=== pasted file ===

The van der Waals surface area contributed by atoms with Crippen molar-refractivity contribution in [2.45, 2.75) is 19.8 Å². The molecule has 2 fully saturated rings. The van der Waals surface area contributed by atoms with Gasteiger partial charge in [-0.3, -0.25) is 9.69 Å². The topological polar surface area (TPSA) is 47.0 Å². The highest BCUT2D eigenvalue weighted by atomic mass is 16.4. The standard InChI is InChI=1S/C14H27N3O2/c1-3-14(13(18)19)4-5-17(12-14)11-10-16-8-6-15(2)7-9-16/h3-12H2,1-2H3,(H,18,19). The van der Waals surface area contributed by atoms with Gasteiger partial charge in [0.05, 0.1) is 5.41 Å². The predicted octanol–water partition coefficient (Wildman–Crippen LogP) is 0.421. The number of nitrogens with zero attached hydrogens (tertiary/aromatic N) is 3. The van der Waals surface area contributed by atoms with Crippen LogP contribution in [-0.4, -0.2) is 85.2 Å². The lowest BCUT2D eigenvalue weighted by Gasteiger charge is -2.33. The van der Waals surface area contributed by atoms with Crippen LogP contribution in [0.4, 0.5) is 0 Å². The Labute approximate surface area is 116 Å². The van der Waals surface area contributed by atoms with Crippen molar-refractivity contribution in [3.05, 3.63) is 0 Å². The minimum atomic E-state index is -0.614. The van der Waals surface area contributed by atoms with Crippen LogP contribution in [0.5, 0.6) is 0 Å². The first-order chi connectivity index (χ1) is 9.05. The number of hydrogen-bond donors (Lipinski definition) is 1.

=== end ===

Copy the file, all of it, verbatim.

The van der Waals surface area contributed by atoms with Crippen molar-refractivity contribution in [2.45, 2.75) is 19.8 Å². The molecule has 2 fully saturated rings. The van der Waals surface area contributed by atoms with Gasteiger partial charge in [-0.3, -0.25) is 9.69 Å². The topological polar surface area (TPSA) is 47.0 Å². The highest BCUT2D eigenvalue weighted by atomic mass is 16.4. The standard InChI is InChI=1S/C14H27N3O2/c1-3-14(13(18)19)4-5-17(12-14)11-10-16-8-6-15(2)7-9-16/h3-12H2,1-2H3,(H,18,19). The van der Waals surface area contributed by atoms with Gasteiger partial charge in [0.05, 0.1) is 5.41 Å². The predicted octanol–water partition coefficient (Wildman–Crippen LogP) is 0.421. The number of nitrogens with zero attached hydrogens (tertiary/aromatic N) is 3. The van der Waals surface area contributed by atoms with Crippen LogP contribution in [-0.4, -0.2) is 85.2 Å². The lowest BCUT2D eigenvalue weighted by Gasteiger charge is -2.33. The van der Waals surface area contributed by atoms with Crippen LogP contribution in [0.4, 0.5) is 0 Å². The Labute approximate surface area is 116 Å². The van der Waals surface area contributed by atoms with Crippen molar-refractivity contribution in [3.05, 3.63) is 0 Å². The minimum atomic E-state index is -0.614. The van der Waals surface area contributed by atoms with Crippen LogP contribution in [0.5, 0.6) is 0 Å². The first-order chi connectivity index (χ1) is 9.05. The number of hydrogen-bond donors (Lipinski definition) is 1.